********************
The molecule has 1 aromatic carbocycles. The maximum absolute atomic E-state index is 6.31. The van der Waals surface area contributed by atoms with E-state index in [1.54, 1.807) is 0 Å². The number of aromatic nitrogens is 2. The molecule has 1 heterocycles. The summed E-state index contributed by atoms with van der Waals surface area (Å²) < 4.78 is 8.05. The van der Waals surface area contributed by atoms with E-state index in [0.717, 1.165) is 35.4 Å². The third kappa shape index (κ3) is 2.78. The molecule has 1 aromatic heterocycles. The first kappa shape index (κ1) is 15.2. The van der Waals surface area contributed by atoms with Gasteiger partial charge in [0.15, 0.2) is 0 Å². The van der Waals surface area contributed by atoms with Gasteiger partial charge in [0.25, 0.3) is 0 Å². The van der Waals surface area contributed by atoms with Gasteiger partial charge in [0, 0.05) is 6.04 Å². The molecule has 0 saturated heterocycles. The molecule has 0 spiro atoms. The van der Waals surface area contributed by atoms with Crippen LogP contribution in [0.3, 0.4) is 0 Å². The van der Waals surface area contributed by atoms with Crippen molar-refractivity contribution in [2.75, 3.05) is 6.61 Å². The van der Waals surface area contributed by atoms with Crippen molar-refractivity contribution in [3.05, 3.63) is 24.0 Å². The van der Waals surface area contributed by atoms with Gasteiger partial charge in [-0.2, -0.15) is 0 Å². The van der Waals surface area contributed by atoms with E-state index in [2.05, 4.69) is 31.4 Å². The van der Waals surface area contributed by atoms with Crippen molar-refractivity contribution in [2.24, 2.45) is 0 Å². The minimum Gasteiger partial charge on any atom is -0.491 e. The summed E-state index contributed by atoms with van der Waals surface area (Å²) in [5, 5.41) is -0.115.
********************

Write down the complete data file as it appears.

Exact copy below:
The molecule has 1 aromatic carbocycles. The maximum absolute atomic E-state index is 6.31. The van der Waals surface area contributed by atoms with E-state index in [1.54, 1.807) is 0 Å². The number of aromatic nitrogens is 2. The molecule has 1 heterocycles. The summed E-state index contributed by atoms with van der Waals surface area (Å²) < 4.78 is 8.05. The van der Waals surface area contributed by atoms with E-state index in [0.717, 1.165) is 35.4 Å². The third kappa shape index (κ3) is 2.78. The molecule has 1 aromatic heterocycles. The first kappa shape index (κ1) is 15.2. The van der Waals surface area contributed by atoms with Gasteiger partial charge in [0.15, 0.2) is 0 Å². The van der Waals surface area contributed by atoms with Gasteiger partial charge in [0.25, 0.3) is 0 Å². The van der Waals surface area contributed by atoms with Gasteiger partial charge in [0, 0.05) is 6.04 Å². The molecule has 0 saturated heterocycles. The molecule has 0 spiro atoms. The van der Waals surface area contributed by atoms with Crippen LogP contribution in [0.3, 0.4) is 0 Å². The van der Waals surface area contributed by atoms with Crippen molar-refractivity contribution in [2.75, 3.05) is 6.61 Å². The van der Waals surface area contributed by atoms with Crippen molar-refractivity contribution in [3.05, 3.63) is 24.0 Å². The van der Waals surface area contributed by atoms with Gasteiger partial charge in [-0.2, -0.15) is 0 Å². The van der Waals surface area contributed by atoms with E-state index in [2.05, 4.69) is 31.4 Å². The van der Waals surface area contributed by atoms with Crippen molar-refractivity contribution in [2.24, 2.45) is 0 Å². The minimum Gasteiger partial charge on any atom is -0.491 e. The summed E-state index contributed by atoms with van der Waals surface area (Å²) in [5, 5.41) is -0.115.